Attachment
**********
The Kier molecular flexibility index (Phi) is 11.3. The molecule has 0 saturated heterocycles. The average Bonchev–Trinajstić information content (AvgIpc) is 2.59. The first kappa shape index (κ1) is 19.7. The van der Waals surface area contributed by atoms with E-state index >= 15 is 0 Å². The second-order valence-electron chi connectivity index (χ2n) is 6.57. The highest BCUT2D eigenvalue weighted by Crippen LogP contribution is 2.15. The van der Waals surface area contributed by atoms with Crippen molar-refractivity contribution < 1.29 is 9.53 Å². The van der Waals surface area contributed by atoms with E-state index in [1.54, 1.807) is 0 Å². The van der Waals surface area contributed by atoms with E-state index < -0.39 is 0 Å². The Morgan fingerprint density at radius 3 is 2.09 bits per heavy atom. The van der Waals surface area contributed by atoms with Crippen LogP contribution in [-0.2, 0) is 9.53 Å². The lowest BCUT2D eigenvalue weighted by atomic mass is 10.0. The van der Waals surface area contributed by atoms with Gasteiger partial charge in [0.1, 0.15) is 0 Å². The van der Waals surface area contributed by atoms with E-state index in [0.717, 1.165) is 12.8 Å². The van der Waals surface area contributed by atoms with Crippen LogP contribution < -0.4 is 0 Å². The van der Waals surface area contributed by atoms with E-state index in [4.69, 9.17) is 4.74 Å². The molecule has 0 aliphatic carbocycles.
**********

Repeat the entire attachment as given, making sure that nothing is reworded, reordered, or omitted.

The Kier molecular flexibility index (Phi) is 11.3. The molecule has 0 saturated heterocycles. The average Bonchev–Trinajstić information content (AvgIpc) is 2.59. The first kappa shape index (κ1) is 19.7. The van der Waals surface area contributed by atoms with E-state index >= 15 is 0 Å². The second-order valence-electron chi connectivity index (χ2n) is 6.57. The highest BCUT2D eigenvalue weighted by Crippen LogP contribution is 2.15. The van der Waals surface area contributed by atoms with Crippen molar-refractivity contribution < 1.29 is 9.53 Å². The van der Waals surface area contributed by atoms with E-state index in [1.54, 1.807) is 0 Å². The van der Waals surface area contributed by atoms with E-state index < -0.39 is 0 Å². The Morgan fingerprint density at radius 3 is 2.09 bits per heavy atom. The van der Waals surface area contributed by atoms with Crippen LogP contribution in [-0.2, 0) is 9.53 Å². The lowest BCUT2D eigenvalue weighted by atomic mass is 10.0. The van der Waals surface area contributed by atoms with Gasteiger partial charge in [0.1, 0.15) is 0 Å². The van der Waals surface area contributed by atoms with E-state index in [0.717, 1.165) is 12.8 Å². The van der Waals surface area contributed by atoms with Crippen LogP contribution < -0.4 is 0 Å². The van der Waals surface area contributed by atoms with E-state index in [4.69, 9.17) is 4.74 Å². The molecule has 0 aliphatic carbocycles.